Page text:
This week, Dr. Tedros Adhanom Ghebreyesus takes the helm at WHO following a decisive victory in the most transparent election in the organization’s history. He is the right person at the right time to build on the foundations laid by his predecessor, Dr. Margaret Chan.
I have known the new Director General since the early days of his appointment as Minister of State for Health, and have watched him closely as he became the senior Minister of Health in Africa before becoming Minister of Foreign Affairs, a post he left to focus on the WHO election. Tedros is among the most visionary leaders and capable managers I have ever met.
Tedros inherited one of the weakest ministries of health in the world, and rapidly transformed it to one of the most effective, achieving virtually all of the Millennium Development Goals (MDGs). He succeeded for two fundamental reasons: he set a clear direction with goals and accountability, adjusting as the data on the ground required, and; he rapidly reorganized, reformed and repopulated the ministry.
The new Director General’s North Star was universal health coverage before it became the guiding light of global health as captured in the Sustainable Development Goals (SDGs) that followed the MDGs. He built more than 16,000 health posts, enough for every village, and hired two community health workers, nearly all women, for each of them. He linked the villages to the districts to the provinces to the national system. The initial results were far less than expected. Rather than taking the bureaucratic approach, digging in and defending what he had done, he immediately assessed the data and adjusted. As he often says, “the hardware was there, but the software wasn’t.” So he created several highly successful initiatives to mobilize community engagement and ownership. The remarkable results followed. He also led the entire support community, including international funders, to support his vision. As a result, his multi-partner “pooled” fund was highly successful.
It was not just in the villages that transformation was needed. The Ministry had been filled with former revolutionaries without significant experience in, or even knowledge of, health. Tedros strategically, systematically, and with care for the people involved, moved the “old guard” to retirement or otherwise opened the positions he needed. Then he looked for the best and brightest to fill them. As an example, he selected his deputy, who succeeded him as Minister, after watching him criticized his performance as Minister on national television. The new team was known as “Arsenal” after the football powerhouse because they were young, dynamic – and incredibly effective.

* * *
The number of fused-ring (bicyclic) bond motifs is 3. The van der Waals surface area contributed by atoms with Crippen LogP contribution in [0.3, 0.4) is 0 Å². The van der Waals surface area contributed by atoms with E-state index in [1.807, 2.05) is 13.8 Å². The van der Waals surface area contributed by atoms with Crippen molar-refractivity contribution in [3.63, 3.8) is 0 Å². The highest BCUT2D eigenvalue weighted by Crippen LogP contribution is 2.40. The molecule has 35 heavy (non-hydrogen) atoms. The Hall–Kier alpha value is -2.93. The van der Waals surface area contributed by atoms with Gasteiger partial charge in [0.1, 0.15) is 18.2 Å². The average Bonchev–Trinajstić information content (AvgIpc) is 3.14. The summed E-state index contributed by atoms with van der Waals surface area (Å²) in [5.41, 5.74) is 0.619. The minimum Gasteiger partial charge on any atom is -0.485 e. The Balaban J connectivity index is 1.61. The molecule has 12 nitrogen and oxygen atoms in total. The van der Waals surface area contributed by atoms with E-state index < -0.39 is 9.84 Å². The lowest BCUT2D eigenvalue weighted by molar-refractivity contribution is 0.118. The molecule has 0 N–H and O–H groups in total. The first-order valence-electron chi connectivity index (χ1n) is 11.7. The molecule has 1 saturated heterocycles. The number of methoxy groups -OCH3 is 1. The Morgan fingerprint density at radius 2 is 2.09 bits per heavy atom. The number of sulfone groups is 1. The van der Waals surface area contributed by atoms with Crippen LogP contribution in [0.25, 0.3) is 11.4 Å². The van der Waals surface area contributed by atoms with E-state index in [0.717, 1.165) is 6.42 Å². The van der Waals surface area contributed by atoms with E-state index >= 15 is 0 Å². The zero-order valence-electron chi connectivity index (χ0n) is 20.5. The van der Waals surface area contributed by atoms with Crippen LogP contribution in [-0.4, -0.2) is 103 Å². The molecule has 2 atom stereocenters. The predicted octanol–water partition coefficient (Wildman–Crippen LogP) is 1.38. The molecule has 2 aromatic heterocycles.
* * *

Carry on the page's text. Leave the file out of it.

During his time as senior African Minister, he served in many capacities, including as a highly effective Chair of the Board of the Global Fund to Fight AIDS, Tuberculosis and Malaria. These various roles helped prepare him for his next phase as Minister of Foreign Affairs, where he managed many things from peace in Somali for the region to rescuing from a fractious debate the Financing for Development agreement that set the stage for adoption of the SDGs, Tedros proved himself a highly skilled diplomat and statesman. He also followed his playbook from the Ministry of Health and instituted similar reforms, creating a second Arsenal team in Addis.
The vast experience, expertise and skill the new Director General has honed over a highly successful career of public service will be needed to build on Dr. Chan’s advances to transform WHO. As the Ebola and Zika crises showed, and the risk of reversing the huge gains in childhood vaccines, HIV, tuberculosis and malaria make clear, running WHO requires technical knowledge, expert management and remarkable diplomacy.
While WHO is filled with some of the most talented and dedicated health experts, its headquarters is bureaucratic and inefficient. There are major challenges with the quasi-autonomous regional directors and offices. Major donors are expecting significant reform at a time when budgets are tighter and tighter. And the SDGs call on all countries regardless of income levels, not just low-income countries, to advance towards, and achieve, Universal Health Coverage. It is the job of WHO to set standards and hold everyone accountable. For the first time that includes WHO’s donors. That is not an easy task.
It is fortunate that the Director General has great expertise, experience and skill in dealing with similar issues throughout his distinguished career. When a new leader takes over, especially in an international organization of more than 190 member states, there is a tendency for everyone to provide their view of what should be done and who should be hired. It is my great hope that we will all resist that temptation, step back, recognize that a highly transparent process selected a tremendous leader with vision who is also a great manager, and give him space to do what he has done so well for so long: be a spectacularly successful transformational leader.